During my most recent trip to Canada, I had the opportunity to visit Whistler, which is the ski resort mecca of British Columbia. That was a surreal experience. Everything was clean and well-manicured. Even the concrete looked somehow artificial. It was like being in Disney World without the rides.
That is, if everyone who visited Disney had a six figure income. The second I stepped on the promenade, I felt extremely out of place. People kept looking at me as if they were outraged that I didn’t arrive through the service entrance. I swear that rich people can identify a poser by some pheromone or something. I definitely wasn’t supposed to be there.
I have no doubt that I could have eaten their overpriced food off the sidewalk and would not have caught a single disease. I also could have scotch-taped my money to my behind beneath a sign that said “steal me” and it would still have been there when I left. I stuck my head into a few shops, and quickly retreated. Everything was so outrageously priced that it seemed tacky to me. The whole place is a monument to crass consumerism.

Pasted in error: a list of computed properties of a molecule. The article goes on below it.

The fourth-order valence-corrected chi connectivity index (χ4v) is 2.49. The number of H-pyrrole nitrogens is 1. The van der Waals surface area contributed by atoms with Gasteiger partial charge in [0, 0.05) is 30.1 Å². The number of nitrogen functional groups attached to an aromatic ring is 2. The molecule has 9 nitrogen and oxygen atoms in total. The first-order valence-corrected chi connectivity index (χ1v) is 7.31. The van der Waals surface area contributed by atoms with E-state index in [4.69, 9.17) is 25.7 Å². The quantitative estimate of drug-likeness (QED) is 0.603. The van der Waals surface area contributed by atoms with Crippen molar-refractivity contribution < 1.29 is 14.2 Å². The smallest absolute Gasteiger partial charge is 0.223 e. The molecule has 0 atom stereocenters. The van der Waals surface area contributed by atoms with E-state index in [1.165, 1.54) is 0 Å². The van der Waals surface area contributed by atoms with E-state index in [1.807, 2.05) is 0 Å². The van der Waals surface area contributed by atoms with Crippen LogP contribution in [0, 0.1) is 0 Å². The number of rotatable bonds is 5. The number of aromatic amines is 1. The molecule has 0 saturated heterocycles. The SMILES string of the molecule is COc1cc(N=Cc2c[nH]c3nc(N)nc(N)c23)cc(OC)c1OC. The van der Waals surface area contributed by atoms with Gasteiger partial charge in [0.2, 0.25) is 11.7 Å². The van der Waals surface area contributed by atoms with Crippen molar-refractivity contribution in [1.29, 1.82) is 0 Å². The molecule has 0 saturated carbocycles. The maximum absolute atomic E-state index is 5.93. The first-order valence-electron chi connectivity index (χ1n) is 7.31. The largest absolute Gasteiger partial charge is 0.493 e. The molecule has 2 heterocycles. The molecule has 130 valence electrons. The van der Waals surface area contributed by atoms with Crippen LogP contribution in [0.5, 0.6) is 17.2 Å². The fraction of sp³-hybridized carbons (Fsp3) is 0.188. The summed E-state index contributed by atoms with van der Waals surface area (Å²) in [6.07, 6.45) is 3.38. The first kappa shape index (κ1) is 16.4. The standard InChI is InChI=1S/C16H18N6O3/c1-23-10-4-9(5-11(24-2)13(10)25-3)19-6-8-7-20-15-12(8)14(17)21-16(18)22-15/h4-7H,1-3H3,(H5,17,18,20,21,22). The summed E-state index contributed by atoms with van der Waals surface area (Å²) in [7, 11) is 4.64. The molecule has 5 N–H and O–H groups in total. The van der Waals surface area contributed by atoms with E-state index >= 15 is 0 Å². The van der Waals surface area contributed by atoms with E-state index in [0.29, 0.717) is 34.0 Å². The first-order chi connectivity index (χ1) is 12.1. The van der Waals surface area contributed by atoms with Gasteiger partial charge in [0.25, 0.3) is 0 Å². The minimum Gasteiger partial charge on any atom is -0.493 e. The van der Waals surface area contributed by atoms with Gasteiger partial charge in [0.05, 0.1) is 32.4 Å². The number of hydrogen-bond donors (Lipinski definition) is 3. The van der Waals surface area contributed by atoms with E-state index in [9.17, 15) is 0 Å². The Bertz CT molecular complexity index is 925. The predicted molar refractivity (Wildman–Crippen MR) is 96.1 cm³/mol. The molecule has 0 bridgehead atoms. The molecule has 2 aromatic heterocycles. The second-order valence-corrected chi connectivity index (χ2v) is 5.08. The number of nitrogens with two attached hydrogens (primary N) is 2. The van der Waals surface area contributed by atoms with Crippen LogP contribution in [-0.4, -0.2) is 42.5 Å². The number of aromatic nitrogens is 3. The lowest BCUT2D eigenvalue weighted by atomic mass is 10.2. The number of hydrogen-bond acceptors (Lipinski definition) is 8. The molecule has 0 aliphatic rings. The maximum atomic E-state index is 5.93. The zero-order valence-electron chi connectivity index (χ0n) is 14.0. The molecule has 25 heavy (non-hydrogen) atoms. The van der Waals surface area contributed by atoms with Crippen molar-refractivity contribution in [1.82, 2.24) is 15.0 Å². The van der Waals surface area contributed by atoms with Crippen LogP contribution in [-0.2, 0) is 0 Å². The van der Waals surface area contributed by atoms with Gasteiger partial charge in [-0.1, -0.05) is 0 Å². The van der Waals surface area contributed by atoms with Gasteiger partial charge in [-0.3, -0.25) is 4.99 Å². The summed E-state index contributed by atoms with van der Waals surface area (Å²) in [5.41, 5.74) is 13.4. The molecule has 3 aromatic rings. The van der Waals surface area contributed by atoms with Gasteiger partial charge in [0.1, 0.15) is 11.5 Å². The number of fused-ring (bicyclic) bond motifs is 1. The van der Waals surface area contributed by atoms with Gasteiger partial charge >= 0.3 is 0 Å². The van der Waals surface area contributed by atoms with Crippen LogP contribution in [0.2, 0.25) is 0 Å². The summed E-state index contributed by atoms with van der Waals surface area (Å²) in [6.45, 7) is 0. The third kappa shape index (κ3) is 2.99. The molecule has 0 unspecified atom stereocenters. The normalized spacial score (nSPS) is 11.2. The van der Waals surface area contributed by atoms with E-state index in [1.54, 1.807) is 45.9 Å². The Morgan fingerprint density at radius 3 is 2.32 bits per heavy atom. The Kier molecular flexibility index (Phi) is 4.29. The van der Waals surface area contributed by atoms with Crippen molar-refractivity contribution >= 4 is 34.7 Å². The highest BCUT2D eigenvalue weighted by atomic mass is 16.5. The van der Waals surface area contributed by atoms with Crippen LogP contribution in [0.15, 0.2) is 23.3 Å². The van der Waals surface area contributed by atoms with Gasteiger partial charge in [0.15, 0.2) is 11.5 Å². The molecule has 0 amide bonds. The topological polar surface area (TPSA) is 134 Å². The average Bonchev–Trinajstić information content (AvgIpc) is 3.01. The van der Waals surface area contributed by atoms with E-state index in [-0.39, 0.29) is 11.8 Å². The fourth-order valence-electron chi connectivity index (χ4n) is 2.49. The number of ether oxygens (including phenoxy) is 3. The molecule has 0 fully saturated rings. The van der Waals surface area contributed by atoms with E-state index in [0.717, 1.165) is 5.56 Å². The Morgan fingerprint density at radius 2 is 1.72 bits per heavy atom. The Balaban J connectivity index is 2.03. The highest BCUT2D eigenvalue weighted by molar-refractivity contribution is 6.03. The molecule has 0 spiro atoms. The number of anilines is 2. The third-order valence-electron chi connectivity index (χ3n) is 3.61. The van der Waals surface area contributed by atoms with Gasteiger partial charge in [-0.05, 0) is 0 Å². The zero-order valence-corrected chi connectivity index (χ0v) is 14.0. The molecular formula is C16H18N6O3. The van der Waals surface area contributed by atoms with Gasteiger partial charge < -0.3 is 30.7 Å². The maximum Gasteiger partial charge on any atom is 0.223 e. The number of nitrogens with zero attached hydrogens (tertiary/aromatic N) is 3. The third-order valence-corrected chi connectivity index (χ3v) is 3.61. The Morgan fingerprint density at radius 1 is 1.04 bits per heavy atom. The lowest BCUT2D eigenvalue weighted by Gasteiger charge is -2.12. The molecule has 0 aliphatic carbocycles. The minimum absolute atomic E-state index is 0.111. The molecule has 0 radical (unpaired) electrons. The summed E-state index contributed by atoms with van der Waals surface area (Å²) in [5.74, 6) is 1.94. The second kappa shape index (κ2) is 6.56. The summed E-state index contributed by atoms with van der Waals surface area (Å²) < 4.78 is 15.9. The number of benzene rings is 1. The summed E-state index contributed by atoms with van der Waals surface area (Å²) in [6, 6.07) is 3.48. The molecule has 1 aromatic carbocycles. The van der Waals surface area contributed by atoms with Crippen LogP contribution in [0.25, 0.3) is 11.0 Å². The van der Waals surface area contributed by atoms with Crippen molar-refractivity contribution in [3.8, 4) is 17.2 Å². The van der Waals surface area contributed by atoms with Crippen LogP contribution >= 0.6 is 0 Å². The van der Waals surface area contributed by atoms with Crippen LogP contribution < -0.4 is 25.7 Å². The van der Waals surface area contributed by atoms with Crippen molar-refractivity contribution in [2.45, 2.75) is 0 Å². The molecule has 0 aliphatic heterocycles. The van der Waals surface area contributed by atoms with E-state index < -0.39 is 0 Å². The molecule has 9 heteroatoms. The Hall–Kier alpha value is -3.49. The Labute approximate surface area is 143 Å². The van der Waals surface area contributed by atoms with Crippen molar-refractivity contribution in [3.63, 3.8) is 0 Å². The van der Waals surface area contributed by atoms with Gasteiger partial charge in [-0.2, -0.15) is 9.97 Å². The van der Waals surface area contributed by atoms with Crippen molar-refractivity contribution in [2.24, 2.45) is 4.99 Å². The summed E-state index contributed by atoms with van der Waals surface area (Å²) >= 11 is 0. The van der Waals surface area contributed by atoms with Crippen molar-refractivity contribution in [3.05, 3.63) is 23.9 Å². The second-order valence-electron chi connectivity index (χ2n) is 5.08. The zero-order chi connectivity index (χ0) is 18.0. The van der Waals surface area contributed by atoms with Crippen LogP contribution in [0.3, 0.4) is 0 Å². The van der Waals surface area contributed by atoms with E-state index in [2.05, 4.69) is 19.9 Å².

I walked past several young men with chiseled jaws who were wearing watches that were worth more than I earn in a year. You couldn’t have slung a dead cat without hitting a designer label of some sort. One little blonde girl with very expensive hair extensions asked us where the “Olympic Ring thingy” was, and when we pointed her in the right direction, she ran off as if she was afraid her coach was about to turn into a pumpkin.
Is that what it’s like to be rich? Do you live your life in some sanitized bubble of a fantasy world, where everything is safe and predictable? Do you wander, care-free and entitled, from one vacuous place to the next, your only worry being the need to marry well?
I’ll pass. I’m glad I went to the rich people zoo once, just to say I’d done it, but I won’t be back. I prefer the real world.
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